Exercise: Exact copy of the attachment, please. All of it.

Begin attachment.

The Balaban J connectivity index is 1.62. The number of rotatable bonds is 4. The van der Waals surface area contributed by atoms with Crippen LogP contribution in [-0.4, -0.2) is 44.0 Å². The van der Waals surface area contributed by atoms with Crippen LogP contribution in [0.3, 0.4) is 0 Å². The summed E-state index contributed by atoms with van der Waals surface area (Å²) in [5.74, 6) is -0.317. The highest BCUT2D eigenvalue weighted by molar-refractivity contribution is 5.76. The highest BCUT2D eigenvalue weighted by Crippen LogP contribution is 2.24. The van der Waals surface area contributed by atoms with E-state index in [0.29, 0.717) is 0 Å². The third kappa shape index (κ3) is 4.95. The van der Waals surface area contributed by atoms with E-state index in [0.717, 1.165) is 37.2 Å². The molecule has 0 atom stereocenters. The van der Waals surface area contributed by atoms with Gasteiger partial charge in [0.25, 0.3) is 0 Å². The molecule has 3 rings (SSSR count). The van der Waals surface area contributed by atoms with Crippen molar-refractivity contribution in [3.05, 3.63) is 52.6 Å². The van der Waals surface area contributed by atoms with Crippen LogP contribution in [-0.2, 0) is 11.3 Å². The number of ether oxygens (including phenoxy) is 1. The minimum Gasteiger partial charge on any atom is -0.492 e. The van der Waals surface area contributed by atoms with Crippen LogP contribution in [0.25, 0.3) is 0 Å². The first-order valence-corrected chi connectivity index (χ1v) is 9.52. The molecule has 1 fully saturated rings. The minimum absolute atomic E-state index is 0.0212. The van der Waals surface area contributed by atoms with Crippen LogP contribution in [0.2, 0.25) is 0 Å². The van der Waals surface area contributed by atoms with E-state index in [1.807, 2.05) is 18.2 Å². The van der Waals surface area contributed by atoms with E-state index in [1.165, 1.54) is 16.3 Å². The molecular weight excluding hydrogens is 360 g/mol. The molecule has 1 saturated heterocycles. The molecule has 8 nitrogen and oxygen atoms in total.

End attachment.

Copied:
The Balaban J connectivity index is 1.62. The number of rotatable bonds is 4. The van der Waals surface area contributed by atoms with Crippen LogP contribution in [-0.4, -0.2) is 44.0 Å². The van der Waals surface area contributed by atoms with Crippen LogP contribution in [0.3, 0.4) is 0 Å². The summed E-state index contributed by atoms with van der Waals surface area (Å²) in [5.74, 6) is -0.317. The highest BCUT2D eigenvalue weighted by molar-refractivity contribution is 5.76. The highest BCUT2D eigenvalue weighted by Crippen LogP contribution is 2.24. The van der Waals surface area contributed by atoms with E-state index in [0.29, 0.717) is 0 Å². The third kappa shape index (κ3) is 4.95. The van der Waals surface area contributed by atoms with E-state index in [0.717, 1.165) is 37.2 Å². The molecule has 0 atom stereocenters. The van der Waals surface area contributed by atoms with Gasteiger partial charge in [0.25, 0.3) is 0 Å². The molecule has 3 rings (SSSR count). The van der Waals surface area contributed by atoms with Crippen molar-refractivity contribution in [3.05, 3.63) is 52.6 Å². The van der Waals surface area contributed by atoms with Crippen LogP contribution in [-0.2, 0) is 11.3 Å². The number of ether oxygens (including phenoxy) is 1. The minimum Gasteiger partial charge on any atom is -0.492 e. The van der Waals surface area contributed by atoms with Crippen LogP contribution in [0.25, 0.3) is 0 Å². The first-order valence-corrected chi connectivity index (χ1v) is 9.52. The molecule has 1 fully saturated rings. The minimum absolute atomic E-state index is 0.0212. The van der Waals surface area contributed by atoms with Crippen LogP contribution in [0.2, 0.25) is 0 Å². The van der Waals surface area contributed by atoms with E-state index in [1.807, 2.05) is 18.2 Å². The van der Waals surface area contributed by atoms with E-state index in [1.165, 1.54) is 16.3 Å². The molecular weight excluding hydrogens is 360 g/mol. The molecule has 1 saturated heterocycles. The molecule has 8 nitrogen and oxygen atoms in total.